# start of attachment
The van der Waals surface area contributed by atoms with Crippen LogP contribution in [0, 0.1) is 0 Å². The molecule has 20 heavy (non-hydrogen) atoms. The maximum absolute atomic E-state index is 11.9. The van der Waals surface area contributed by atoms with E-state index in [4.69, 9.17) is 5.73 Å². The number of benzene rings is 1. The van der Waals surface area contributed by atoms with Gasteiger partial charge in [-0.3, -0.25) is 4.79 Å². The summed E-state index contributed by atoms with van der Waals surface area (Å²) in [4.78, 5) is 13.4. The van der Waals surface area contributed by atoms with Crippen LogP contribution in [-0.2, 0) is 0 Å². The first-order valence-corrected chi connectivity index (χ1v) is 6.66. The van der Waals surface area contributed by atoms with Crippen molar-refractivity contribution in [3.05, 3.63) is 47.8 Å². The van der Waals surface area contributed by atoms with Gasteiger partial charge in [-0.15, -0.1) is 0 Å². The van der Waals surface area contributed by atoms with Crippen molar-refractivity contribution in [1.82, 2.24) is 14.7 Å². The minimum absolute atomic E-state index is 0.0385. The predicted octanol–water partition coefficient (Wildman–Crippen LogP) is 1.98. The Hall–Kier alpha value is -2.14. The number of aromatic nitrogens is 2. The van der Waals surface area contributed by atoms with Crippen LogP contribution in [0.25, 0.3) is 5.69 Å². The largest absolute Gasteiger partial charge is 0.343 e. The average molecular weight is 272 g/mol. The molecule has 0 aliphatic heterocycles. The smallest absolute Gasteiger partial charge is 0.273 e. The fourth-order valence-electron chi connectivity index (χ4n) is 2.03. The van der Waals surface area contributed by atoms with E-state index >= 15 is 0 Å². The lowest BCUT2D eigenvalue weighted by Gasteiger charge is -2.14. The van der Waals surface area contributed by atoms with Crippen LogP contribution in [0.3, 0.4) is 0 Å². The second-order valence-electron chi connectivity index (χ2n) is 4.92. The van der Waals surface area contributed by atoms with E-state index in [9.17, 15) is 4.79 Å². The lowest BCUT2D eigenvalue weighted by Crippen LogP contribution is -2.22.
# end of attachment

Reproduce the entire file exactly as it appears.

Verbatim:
The van der Waals surface area contributed by atoms with Crippen LogP contribution in [0, 0.1) is 0 Å². The molecule has 20 heavy (non-hydrogen) atoms. The maximum absolute atomic E-state index is 11.9. The van der Waals surface area contributed by atoms with E-state index in [4.69, 9.17) is 5.73 Å². The number of benzene rings is 1. The van der Waals surface area contributed by atoms with Gasteiger partial charge in [-0.3, -0.25) is 4.79 Å². The summed E-state index contributed by atoms with van der Waals surface area (Å²) in [4.78, 5) is 13.4. The van der Waals surface area contributed by atoms with Crippen LogP contribution in [-0.2, 0) is 0 Å². The first-order valence-corrected chi connectivity index (χ1v) is 6.66. The van der Waals surface area contributed by atoms with Crippen molar-refractivity contribution in [3.05, 3.63) is 47.8 Å². The van der Waals surface area contributed by atoms with Gasteiger partial charge in [-0.15, -0.1) is 0 Å². The van der Waals surface area contributed by atoms with Crippen molar-refractivity contribution in [1.82, 2.24) is 14.7 Å². The minimum absolute atomic E-state index is 0.0385. The predicted octanol–water partition coefficient (Wildman–Crippen LogP) is 1.98. The Hall–Kier alpha value is -2.14. The number of aromatic nitrogens is 2. The van der Waals surface area contributed by atoms with Crippen LogP contribution in [0.25, 0.3) is 5.69 Å². The largest absolute Gasteiger partial charge is 0.343 e. The average molecular weight is 272 g/mol. The molecule has 0 aliphatic heterocycles. The smallest absolute Gasteiger partial charge is 0.273 e. The fourth-order valence-electron chi connectivity index (χ4n) is 2.03. The van der Waals surface area contributed by atoms with E-state index >= 15 is 0 Å². The lowest BCUT2D eigenvalue weighted by Gasteiger charge is -2.14. The van der Waals surface area contributed by atoms with Crippen LogP contribution in [0.3, 0.4) is 0 Å². The second-order valence-electron chi connectivity index (χ2n) is 4.92. The van der Waals surface area contributed by atoms with E-state index in [9.17, 15) is 4.79 Å². The lowest BCUT2D eigenvalue weighted by Crippen LogP contribution is -2.22.